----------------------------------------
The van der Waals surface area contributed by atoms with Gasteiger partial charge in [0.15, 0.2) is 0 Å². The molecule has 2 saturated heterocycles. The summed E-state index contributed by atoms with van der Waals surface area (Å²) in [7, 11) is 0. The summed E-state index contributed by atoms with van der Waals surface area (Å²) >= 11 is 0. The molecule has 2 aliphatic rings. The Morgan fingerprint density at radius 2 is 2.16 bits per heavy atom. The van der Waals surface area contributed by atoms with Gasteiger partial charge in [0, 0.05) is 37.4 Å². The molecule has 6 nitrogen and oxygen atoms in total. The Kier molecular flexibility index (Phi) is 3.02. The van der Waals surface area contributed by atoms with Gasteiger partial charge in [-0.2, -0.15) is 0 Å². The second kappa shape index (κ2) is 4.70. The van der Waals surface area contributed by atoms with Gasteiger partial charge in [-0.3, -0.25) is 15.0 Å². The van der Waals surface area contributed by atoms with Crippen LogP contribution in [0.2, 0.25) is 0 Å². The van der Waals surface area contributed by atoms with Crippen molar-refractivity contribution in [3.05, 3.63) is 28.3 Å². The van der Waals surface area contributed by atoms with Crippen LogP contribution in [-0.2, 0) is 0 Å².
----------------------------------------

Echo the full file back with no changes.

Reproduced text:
The van der Waals surface area contributed by atoms with Gasteiger partial charge in [0.15, 0.2) is 0 Å². The molecule has 2 saturated heterocycles. The summed E-state index contributed by atoms with van der Waals surface area (Å²) in [7, 11) is 0. The summed E-state index contributed by atoms with van der Waals surface area (Å²) >= 11 is 0. The molecule has 2 aliphatic rings. The Morgan fingerprint density at radius 2 is 2.16 bits per heavy atom. The van der Waals surface area contributed by atoms with Gasteiger partial charge in [0, 0.05) is 37.4 Å². The molecule has 6 nitrogen and oxygen atoms in total. The Kier molecular flexibility index (Phi) is 3.02. The van der Waals surface area contributed by atoms with Gasteiger partial charge in [-0.2, -0.15) is 0 Å². The second kappa shape index (κ2) is 4.70. The van der Waals surface area contributed by atoms with Gasteiger partial charge in [-0.3, -0.25) is 15.0 Å². The van der Waals surface area contributed by atoms with Crippen LogP contribution in [0.2, 0.25) is 0 Å². The van der Waals surface area contributed by atoms with Crippen molar-refractivity contribution in [3.05, 3.63) is 28.3 Å². The van der Waals surface area contributed by atoms with Crippen LogP contribution in [-0.2, 0) is 0 Å².